Table 1: Nominal GDP Based on the Old and New Methodology

2014

2015

2016

2017

2018

GDP based on the old SNA 1993 methodology

29.2

31.8

34

37.8

41.1

GDP based on the old SNA 2008 methodology

31.1

33.9

35.8

40.8

44.6

Change

1.9

2.1

1.8

3.0

3.5

Source: National Statistics Office of Georgia

The real GDP growth percentage figures have also been changed.[1] As a result of the transition to the new methodology, the 2018 GDP growth rate increased by 0.1% whilst the 2014 figure decreased by 0.1%. In addition, the real GDP was calculated in 2015 prices whilst the past calculation was made in 2010 prices.

Table 2: Real GDP Percentage Growth Based on the Old and New Methodology (%)

2014

2015

2016

2017

2018

GDP based on the old SNA 1993 methodology

4.6

2.9

2.8

4.8

4.7

GDP based on the new SNA 2008 methodology

4.4

3

2.9

4.8

4.8

Change

-0.1

0.1

0.1

0.0

0.1

Source: National Statistics Office of Georgia

The growth in the nominal GDP figure was reflected in the GDP per capita figure. The 2018 GDP per capita increased by GEL 955 and constituted GEL 11,968.

Table3: GDP Per Capita Based on the Old and New Methodology (GEL)

2014

2015

2016

2017

2018

GDP based on the old SNA 1993 methodology

7 867

8 524

9 129

10 151

11 013

GDP based on the new SNA 2008 methodology

8 368

9 109

9 614

10 934

11 968

Growth

501

585

485

783

955

Source: National Statistics Office of Georgia

The change in methodology would have interesting consequences for certain limits imposed by Georgian legislation. For instance, the Law of Georgia on Economic Freedom decrees that theratiooftheconsolidatedbudget (as determined by the Budget Code of Georgia)deficittothe grossdomesticproductmustnotexceed3% whilst the ratio of government debt to the GDP must not exceed 60%. In the case of an increased GDP, there is a natural proportional increase in the nominal threshold of deficit and debt. The estimated figure for the 2019 consolidated budget deficit decreases from 2.54% to 2.34 and the consolidated budget deficit’s allowed estimated figure in the case of 2019 increases from GEL 1.34 billion to GEL 1.46 billion.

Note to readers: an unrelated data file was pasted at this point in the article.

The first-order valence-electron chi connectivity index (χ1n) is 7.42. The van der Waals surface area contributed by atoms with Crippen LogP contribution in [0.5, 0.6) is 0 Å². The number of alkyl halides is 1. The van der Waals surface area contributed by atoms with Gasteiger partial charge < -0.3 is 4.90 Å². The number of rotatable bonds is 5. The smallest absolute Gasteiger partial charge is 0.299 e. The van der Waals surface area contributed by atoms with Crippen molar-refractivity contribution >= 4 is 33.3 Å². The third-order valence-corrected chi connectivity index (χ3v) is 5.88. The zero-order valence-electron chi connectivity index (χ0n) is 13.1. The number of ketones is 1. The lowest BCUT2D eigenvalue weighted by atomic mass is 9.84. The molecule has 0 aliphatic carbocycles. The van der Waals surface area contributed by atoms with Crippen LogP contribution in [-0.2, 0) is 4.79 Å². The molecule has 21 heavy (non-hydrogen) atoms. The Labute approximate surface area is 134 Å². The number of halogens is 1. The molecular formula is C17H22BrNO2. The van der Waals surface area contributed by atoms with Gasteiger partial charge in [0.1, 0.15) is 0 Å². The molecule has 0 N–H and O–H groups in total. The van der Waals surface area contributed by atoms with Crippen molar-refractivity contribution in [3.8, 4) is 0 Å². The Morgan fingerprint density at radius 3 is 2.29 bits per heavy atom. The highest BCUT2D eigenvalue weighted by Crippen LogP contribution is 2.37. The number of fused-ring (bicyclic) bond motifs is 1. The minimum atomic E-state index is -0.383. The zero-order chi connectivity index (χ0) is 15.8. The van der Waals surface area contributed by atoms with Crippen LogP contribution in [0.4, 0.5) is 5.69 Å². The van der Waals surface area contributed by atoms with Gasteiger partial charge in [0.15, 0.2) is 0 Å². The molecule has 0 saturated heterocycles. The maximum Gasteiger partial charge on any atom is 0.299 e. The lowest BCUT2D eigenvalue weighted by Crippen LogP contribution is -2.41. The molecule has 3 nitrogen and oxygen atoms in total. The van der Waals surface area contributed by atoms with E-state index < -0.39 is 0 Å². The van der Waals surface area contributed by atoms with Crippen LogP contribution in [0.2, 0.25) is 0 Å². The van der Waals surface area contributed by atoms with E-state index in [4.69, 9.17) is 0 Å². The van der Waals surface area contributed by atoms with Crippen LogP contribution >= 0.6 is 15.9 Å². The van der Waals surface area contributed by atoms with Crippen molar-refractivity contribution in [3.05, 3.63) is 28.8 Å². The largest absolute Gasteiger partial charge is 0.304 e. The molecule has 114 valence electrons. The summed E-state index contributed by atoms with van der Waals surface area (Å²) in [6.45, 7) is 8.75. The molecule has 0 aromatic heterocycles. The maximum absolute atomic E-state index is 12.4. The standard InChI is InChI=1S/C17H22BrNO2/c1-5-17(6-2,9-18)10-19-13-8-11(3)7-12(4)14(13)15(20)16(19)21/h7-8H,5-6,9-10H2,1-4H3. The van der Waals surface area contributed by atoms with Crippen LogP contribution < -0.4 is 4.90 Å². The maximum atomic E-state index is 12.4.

Graph 1: Changes in the Budget Deficit as a Result of the Updated Methodology

Source: National Statistics Office of Georgia

As of October 2019’s data, the government debt decreases from 43% to 39.6%. The government debt’s allowed estimated figure in the case of 2019 increases by GEL 2.29 billion from GEL 26.9 billion to GEL 29.2 billion.

Graph 2: Changes in the Government Debt Figures as a Result of the Updated Methodology (%, GEL Billion)

Source: National Statistics Office of Georgia

The GDP for comparative analysis is of fundamental value for the main economic and financial indicators: budget figures, payment balance figures, etc. As a result of the changes, the relative figures decrease. Therefore, the past analysis, which was based on the SNA 1993, cannot be compared with the new or future new methodology-based analysis. Of note is that FactCheck’s conclusions and analysis are based on official, open data. The publication of new data should be reflected both in the analyses and statements of politicians and FactCheck. However, despite being legitimate, it is only natural that a past and current analysis would be somehow different given the updates in the methodology.


[1]As a result of the introduction of the new methodology, the share of the unobserved economy in the added value increased from 8.3% to 13%.


[1]Real figures exclude the inflation impact. The real GDP is calculated using prices from a base year.